Its a struggle well worth it. An incomparable experience.

I don't know about you, but next I go to a concert, I'm going into General Admission.

Thursday, May 11, 2006

Klepper !

Mazal Tov!
May your life be a wonderful series of experiences, each one more meaningful than the next.

Sunday, May 07, 2006

Congratulations Olmert, you did it again.

This morning in Chevron:

These pictures were taken early this morning, as Israeli police forcibly removed three Jewish familes from their Hebron home.

Enough is enough!

There was a resistance, a small one, but a resistance none the less. I am upset that I am not able to be there to help.

I pray, with all my heart, that very soon, I will be back home.

Wednesday, May 03, 2006

Independence Day

Days of Remembrance , Independence and Fear -- 5766
by: Moshe Feiglin
Founder and President, Manhigut Yehudit
30 Nissan, 5766 (April 28 06)

How do Israelis feel on their Independence Day? For the past number of years, the most apt comparison would be to the feeling of a birthday party celebrated at the bedside of a terminally ill patient. You can't not attend, you can't not express your good wishes and you can't not celebrate -- at least for outward appearances.
The events of the past year of Israel's independence have only intensified this feeling. The pogroms of Gush Katif and Amona followed by the election victory of the most revolting clan of hoodlums in Israel's political history makes many Israelis eager to forgo the contrived party. There are those who go so far as to claim that it would have been best if the patient had never been born.
But what about you? Let's make you an offer you can't refuse:

Total safeguarding of what has already been built.

Immigration rights to Israel for Jews based strictly on Jewish law.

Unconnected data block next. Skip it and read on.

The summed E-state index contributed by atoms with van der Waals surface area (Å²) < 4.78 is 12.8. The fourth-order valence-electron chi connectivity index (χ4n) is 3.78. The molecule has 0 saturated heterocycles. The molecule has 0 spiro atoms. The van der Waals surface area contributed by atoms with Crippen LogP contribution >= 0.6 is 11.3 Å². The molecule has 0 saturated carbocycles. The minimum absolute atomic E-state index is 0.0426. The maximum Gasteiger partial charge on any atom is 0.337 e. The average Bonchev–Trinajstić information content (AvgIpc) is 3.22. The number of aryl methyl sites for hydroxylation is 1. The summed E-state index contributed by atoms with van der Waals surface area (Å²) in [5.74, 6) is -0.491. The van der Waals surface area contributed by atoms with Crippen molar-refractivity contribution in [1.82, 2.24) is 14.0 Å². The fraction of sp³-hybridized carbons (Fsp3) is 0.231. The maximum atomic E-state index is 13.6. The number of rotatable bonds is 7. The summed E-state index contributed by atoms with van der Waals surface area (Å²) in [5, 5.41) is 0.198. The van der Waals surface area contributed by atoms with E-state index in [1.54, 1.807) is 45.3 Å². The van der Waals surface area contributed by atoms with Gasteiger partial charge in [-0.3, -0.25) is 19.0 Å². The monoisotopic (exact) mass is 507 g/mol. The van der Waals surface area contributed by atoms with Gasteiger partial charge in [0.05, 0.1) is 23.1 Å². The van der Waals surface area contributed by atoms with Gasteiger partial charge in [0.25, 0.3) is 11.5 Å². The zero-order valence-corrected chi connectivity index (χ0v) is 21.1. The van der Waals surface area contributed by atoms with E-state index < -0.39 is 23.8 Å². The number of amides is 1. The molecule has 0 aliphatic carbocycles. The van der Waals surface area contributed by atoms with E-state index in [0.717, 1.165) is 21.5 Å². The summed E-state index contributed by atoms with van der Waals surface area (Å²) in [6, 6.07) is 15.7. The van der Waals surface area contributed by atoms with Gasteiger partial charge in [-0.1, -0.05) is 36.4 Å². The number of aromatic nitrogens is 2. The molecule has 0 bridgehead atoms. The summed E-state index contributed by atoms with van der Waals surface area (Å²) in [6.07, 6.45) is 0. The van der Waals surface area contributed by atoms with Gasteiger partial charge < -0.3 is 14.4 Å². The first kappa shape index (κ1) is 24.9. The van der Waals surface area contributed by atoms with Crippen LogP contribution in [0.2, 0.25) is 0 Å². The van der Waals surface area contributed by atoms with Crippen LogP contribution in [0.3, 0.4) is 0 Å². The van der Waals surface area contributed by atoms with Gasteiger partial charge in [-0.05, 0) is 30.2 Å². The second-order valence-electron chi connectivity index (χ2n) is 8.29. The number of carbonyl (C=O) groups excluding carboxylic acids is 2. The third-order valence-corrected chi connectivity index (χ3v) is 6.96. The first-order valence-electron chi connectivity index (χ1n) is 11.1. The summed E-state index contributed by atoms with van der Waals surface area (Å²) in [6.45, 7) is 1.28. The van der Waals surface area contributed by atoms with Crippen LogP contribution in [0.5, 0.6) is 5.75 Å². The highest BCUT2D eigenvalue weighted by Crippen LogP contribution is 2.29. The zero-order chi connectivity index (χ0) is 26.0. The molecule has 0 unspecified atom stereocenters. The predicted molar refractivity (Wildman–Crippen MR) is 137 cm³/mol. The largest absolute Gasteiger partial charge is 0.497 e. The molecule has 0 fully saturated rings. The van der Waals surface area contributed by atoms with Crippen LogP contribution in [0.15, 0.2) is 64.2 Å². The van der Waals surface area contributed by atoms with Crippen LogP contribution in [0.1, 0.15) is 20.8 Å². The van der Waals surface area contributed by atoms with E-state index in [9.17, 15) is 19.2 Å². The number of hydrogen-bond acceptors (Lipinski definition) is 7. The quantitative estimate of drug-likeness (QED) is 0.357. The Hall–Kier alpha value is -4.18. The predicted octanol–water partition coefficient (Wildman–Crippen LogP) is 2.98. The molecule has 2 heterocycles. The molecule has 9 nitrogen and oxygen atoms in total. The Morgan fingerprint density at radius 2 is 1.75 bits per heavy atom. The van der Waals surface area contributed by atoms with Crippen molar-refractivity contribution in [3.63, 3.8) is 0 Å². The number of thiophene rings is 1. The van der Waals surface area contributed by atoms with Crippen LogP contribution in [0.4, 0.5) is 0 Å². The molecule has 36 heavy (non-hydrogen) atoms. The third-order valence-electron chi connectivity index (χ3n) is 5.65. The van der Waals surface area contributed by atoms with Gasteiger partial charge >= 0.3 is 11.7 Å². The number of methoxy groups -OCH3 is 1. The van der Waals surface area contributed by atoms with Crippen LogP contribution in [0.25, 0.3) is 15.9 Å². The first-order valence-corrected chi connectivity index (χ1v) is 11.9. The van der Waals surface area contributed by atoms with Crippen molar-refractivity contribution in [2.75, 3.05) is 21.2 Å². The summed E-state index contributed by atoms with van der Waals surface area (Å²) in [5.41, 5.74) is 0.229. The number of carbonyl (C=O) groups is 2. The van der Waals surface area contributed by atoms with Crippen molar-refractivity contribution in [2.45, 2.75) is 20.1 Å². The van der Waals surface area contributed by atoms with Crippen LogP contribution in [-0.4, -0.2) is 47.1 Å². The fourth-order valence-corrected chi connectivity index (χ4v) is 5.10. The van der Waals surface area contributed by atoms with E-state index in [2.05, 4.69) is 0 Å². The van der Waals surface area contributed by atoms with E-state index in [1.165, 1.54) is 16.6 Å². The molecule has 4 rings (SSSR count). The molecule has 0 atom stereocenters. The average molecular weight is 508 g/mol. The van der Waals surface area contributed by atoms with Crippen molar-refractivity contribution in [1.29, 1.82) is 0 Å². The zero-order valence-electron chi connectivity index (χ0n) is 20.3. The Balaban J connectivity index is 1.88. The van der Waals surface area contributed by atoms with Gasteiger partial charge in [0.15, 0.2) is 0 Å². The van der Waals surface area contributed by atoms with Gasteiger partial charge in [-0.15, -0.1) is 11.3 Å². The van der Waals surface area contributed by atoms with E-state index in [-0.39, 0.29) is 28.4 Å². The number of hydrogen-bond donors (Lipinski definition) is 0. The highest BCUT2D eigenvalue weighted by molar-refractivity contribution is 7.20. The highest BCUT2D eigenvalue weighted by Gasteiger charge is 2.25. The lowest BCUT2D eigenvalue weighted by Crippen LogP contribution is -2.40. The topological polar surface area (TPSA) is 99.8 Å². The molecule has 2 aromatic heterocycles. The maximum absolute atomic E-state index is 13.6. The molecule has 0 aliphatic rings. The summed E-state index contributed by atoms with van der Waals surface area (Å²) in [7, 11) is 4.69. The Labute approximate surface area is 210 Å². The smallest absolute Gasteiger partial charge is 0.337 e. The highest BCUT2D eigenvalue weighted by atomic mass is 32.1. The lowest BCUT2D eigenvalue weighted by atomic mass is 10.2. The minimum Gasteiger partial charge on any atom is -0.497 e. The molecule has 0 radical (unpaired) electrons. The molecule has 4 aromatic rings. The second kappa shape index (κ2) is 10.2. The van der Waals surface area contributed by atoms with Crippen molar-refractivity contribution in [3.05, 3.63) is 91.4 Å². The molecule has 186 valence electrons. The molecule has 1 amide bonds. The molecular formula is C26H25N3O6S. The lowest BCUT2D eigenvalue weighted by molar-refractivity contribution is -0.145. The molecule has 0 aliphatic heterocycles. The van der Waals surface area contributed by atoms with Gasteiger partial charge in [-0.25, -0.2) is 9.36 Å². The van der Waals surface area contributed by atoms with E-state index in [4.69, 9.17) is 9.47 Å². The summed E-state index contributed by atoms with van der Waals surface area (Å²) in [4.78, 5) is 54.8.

Authorization to settle all parts of the Land of Israel on both banks of the Jordan.

Absolutely no threat of destruction of settlements.

Restoration of personal security and solution to terror.

No corruption.

Olmert and his cohorts will not govern the country.

There's only one catch. Israel will be a British state.
What is more important to you?
The Land of Israel?
Or the State of Israel?

Israel's chance to continue to exist despite the tremendous challenges that it faces is determined by the answer to that question. It is determined by how the belief-based public relates to it. There is no other populace today in Israel that as a group shoulders all-encompassing responsibility for the fate of the Nation of Israel. There is no other sector that regards our sovereign presence in Israel as national destiny and not merely as meaningless existence. It is vital to Israel to ensure that this public -- the State's lifeboat -- continues to thrive.
But in reality just the opposite has happened. It is specifically the belief-based public that has been denounced by the State of Israel through its political, judicial, security and cultural institutions as the enemy. The Amona pogrom momentarily removed the smokescreen from the war that the State has declared on its most loyal citizens. But the assault continues all day, every day. The State of Israel has consciously decided to eliminate the pubic that affords it its only chance to survive.

This means that the struggle of the belief-based public is not sectarian. It is the battle for the existence of the State. The youth at Amona did not fight against the State. On the contrary, they defended it from its would-be destroyers.

The war that the State of Israel is waging against its most loyal citizens did not begin in Gush Katif or Amona. We can identify it roots in the very establishment of its national holidays. Their central theme is denial of Jewish destiny in the Land of Israel while eternalizing mere existence. These days create a perspective that makes the belief based public irrelevant and promotes the war against it.